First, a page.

The tail-end of the holiday season is among us, ladies. Honestly, where on earth is the year going? It’s like, 2018, how dare you run away from us like this?
Are you a soon-to-be university student, and nervous about starting a newer, bigger season as this one is about to end? In the spirit of all things back-to-school, let’s talk about your must-haves for the year(s) ahead. Not the kind you think, though. You’ve probably got the pens, pencils and laptop bag shopping cornered off, but what about preparing yourself for spaces, faces and quite possibly unexpected daily challenges?
As someone who’s rode the university/college train twice, it can be quite the overwhelming ride, and I mean both times around. But how do you go with bravery, buckle in and make the most of every second of it?🎒#University can be quite the overwhelming ride the first time around...So how do you go with bravery, buckle in and make the most of every second of it? 📚🖇#UniversitySurvivalGuide Click To Tweet
Consider moving from home and staying close to campus
My first time going to uni, I didn’t attend one I was particularly in love with. I kept to myself as much as possible and tried to stay off campus whenever I didn’t have a lecture or meeting.
The second time was when I’d moved to England. A choice I made wholeheartedly and wanted for a long time. Let me just say, the most life-changing student experience typically happens when you’re sort of gently nudged away from home. So consider this a gentle nudge from me. While I didn’t live on campus, I was still technically ‘away from home’ in more ways than one. Even if you’re in your city and country of birth, moving away from home when you start university allows you to be 1000% immersed in the student environment and all the fun it has to offer. (Hey, it also helps that you’re a stone’s throw away from class and can sleep in a bit later than most.)
Whether you choose to live on campus or near to campus on private accommodation, finding student accommodation near you is effortless nowadays. I’ve found that living near to my university made the exhausting days more bearable (rejoice for short commutes after all-nighters stuck in the library and back-to-back lectures). It also helps you to occasionally ‘turn off’ from student responsibilities, totally free of guilt.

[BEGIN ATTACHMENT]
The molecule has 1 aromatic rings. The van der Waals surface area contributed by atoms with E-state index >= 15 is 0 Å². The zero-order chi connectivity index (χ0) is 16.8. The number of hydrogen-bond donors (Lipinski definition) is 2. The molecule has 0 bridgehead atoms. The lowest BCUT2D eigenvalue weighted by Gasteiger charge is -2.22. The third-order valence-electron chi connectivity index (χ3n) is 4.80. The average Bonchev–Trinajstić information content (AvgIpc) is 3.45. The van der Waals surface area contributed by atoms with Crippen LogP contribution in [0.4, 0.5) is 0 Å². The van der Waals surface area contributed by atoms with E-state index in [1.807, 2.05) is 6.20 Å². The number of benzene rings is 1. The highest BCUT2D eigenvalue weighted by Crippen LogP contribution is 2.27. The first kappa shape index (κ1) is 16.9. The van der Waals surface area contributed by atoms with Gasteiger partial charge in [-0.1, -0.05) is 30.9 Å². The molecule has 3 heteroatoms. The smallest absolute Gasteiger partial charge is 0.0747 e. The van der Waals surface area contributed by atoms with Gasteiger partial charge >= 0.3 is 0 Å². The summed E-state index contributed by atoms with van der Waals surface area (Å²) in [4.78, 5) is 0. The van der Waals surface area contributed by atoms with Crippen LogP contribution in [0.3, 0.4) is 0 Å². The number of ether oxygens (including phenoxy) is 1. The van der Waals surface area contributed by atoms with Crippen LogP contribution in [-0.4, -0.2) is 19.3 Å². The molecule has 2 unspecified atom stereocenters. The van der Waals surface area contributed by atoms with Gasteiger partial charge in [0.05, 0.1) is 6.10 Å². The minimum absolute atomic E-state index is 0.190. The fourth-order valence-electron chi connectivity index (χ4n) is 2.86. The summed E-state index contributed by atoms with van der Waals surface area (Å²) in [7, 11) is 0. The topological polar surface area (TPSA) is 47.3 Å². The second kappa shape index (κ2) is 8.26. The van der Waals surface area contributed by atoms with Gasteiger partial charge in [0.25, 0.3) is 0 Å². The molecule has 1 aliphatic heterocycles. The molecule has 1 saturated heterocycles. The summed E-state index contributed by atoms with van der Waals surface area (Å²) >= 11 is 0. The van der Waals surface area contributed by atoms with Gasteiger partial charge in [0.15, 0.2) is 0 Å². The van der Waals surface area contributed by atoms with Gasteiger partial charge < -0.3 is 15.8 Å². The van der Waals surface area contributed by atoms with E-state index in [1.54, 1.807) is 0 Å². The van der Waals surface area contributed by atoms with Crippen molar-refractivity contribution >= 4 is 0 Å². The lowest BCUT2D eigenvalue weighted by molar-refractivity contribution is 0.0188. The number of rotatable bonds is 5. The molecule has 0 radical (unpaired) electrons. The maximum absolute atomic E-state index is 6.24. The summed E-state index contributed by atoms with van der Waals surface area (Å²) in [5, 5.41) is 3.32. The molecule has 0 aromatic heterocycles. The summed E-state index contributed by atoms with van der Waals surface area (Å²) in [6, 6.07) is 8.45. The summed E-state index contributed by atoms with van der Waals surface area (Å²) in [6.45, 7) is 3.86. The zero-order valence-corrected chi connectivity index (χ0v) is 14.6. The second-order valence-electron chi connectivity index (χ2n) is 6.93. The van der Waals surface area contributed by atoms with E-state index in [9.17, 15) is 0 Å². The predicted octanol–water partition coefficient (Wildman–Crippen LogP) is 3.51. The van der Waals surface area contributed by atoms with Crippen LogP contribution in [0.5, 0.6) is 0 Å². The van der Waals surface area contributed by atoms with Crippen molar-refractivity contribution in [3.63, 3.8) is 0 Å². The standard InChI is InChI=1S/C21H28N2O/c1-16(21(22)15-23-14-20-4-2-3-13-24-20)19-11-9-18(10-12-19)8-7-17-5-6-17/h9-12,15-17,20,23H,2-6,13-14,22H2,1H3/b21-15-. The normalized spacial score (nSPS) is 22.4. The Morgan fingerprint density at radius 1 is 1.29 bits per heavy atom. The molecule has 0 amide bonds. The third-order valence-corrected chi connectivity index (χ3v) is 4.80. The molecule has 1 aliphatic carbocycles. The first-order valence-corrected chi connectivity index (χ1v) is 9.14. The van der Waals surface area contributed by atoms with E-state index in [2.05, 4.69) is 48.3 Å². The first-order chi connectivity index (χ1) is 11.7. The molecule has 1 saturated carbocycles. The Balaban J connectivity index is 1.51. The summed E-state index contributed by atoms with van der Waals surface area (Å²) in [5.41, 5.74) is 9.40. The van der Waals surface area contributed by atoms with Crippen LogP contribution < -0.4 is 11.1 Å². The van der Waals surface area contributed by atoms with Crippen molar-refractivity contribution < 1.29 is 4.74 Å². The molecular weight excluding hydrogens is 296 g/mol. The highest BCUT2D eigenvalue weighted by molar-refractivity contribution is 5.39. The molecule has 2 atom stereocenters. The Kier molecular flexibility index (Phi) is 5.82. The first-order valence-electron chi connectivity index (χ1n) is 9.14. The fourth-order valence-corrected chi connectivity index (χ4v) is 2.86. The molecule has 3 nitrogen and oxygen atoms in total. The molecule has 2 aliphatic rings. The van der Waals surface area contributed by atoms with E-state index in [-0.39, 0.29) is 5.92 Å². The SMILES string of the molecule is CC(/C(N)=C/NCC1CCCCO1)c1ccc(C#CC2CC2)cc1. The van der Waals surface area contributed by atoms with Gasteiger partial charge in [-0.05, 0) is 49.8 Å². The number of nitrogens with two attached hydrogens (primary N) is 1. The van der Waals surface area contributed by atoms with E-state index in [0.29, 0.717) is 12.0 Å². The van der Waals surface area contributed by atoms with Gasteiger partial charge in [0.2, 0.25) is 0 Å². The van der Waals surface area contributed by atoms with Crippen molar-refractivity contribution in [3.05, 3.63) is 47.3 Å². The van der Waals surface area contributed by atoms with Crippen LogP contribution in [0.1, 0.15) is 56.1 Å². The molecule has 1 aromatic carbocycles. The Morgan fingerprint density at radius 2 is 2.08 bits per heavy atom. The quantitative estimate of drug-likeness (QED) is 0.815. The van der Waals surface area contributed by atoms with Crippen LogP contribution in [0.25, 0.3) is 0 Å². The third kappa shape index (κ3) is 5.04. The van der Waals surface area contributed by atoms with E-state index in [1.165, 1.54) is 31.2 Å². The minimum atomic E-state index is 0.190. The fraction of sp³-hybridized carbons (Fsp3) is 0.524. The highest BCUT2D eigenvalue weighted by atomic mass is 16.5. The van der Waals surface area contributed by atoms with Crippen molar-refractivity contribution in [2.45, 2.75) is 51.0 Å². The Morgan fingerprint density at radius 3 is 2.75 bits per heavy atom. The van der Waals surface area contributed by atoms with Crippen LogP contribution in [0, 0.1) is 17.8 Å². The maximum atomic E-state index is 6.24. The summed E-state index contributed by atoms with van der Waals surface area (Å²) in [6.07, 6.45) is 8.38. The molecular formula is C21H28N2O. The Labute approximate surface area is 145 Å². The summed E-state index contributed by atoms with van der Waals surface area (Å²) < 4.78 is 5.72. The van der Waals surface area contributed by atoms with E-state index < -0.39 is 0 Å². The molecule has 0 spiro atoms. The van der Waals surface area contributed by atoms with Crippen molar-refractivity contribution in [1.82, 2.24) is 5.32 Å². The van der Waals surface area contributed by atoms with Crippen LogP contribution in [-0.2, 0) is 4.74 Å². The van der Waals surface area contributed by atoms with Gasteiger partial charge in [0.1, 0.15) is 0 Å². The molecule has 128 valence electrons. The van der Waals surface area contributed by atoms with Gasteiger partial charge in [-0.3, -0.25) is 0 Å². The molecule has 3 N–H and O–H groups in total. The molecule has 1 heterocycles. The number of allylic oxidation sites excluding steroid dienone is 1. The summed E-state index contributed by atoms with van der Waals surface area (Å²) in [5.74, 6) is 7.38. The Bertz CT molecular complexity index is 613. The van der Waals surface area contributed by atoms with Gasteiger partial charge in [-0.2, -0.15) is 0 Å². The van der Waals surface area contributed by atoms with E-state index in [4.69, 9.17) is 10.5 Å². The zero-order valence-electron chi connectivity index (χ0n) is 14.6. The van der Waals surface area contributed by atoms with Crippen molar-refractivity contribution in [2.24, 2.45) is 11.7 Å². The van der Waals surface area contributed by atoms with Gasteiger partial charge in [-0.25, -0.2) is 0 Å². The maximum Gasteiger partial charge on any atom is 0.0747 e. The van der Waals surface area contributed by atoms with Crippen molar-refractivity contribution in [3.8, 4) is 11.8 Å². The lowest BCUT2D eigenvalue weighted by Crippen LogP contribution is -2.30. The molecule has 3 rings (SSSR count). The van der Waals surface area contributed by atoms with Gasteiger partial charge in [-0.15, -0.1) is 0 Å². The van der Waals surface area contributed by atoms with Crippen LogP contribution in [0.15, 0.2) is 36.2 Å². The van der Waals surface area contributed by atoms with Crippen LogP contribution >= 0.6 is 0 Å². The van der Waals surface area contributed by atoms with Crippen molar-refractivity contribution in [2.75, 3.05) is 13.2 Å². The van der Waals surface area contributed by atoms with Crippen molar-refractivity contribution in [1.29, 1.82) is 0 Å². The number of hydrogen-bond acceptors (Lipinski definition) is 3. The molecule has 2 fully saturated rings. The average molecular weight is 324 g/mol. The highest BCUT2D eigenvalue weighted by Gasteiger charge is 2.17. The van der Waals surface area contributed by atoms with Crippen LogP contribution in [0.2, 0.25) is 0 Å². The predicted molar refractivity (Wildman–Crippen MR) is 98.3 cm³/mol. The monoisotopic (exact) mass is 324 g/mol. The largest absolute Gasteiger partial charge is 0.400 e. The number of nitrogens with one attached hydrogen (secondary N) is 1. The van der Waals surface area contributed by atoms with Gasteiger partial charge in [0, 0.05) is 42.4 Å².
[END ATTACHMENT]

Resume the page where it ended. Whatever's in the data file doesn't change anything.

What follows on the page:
Taking on new responsibilities
Consider it a tall glass of Adulting Lite, if you will. If you let it, university-life can be one big teaching moment, and I mean outside of the lecture room. Never been the type to oh, I dunno, iron your own clothes, do your own laundry or create and stick to a budget? No better time than this one to get some practice.
You learn a lot of things becoming a student at university and moving away from home, but one of the biggest will be the added responsibility you start to have.
What’s the most challenging responsibility you worry is awaiting you at university?
Soaking up all the social happenings around campus
Part of being a student means that you can enjoy the almost endless social events on offer. The night outs, the chances to meet people, try new experiences and have some fun. I’m all for a well-rounded student life, and odds are your university has a bit of everything for everyone no matter your interests or quirks. Quidditch club, anyone? Yup, it’s a thing.
PRO TIP: If you’re a little overwhelmed at the idea of going out and interacting with completely new people, join a few student societies or volunteer projects during the first official week of classes. Forming friendships this way works because everyone around you is new as well and probably equally as nervous about being surrounded by new people. Connecting over a shared interest or hobby gives you the perfect tool with which you can break the ice. My favourite go-to question, after we introduce ourselves to each other? “How long have you been (fill in the blank)? Works every time.
Embracing the friendships you can make
Finally, many would say that the friendships that they make at university are the ones that last a lifetime. Some even meet their future husbands and wives at university. These are, after all, the people you’re sharing this new chapter of life with, These are the ones with whom you’ll share some of your wildest, and most unforgettable memories (y’know the stuff you’ll frame for the walls of your new home, and tell stories about to your grandchildren). The friends you can trust not to tag you in that one Facebook photo from a wild night out where you looked every bit as tipsy as you felt. The friends you’ll share the “Remember when we _____!!” moments with.
One tried and true way of keeping friendships going strong is by showing a genuine interest in the people that you connect with. Try to ask questions and listen more than you talk. Ask open-ended questions taht really allow the persons to share how what they think and why. Remember as much as you can about what they share with you, so when you meet up again at class, or at the next student entrepreneurs meeting, it won’t be another awkward moment! P.s. people love when you remember things about them, and when you allow them to share things about themselves.
If you’re considering going (or going back) to university, I hope you’ll consider these four ways of making it the most memorable and life-changing experiences ever. My first go-round, I didn’t do very much of these things, but the second time, for my Masters degree, I pulled out all the stops and it has really been a life-changer. The experiences will change you, the memorable moments will bring smiles to your face, and of course, there’s always Facebook where you can look back and reminisce not only on what you learnt in the classroom, but the people, places and experiences you learnt from.
So go for it, and I hope my little ‘university survival guide’ was helpful! Let me know how your first day went!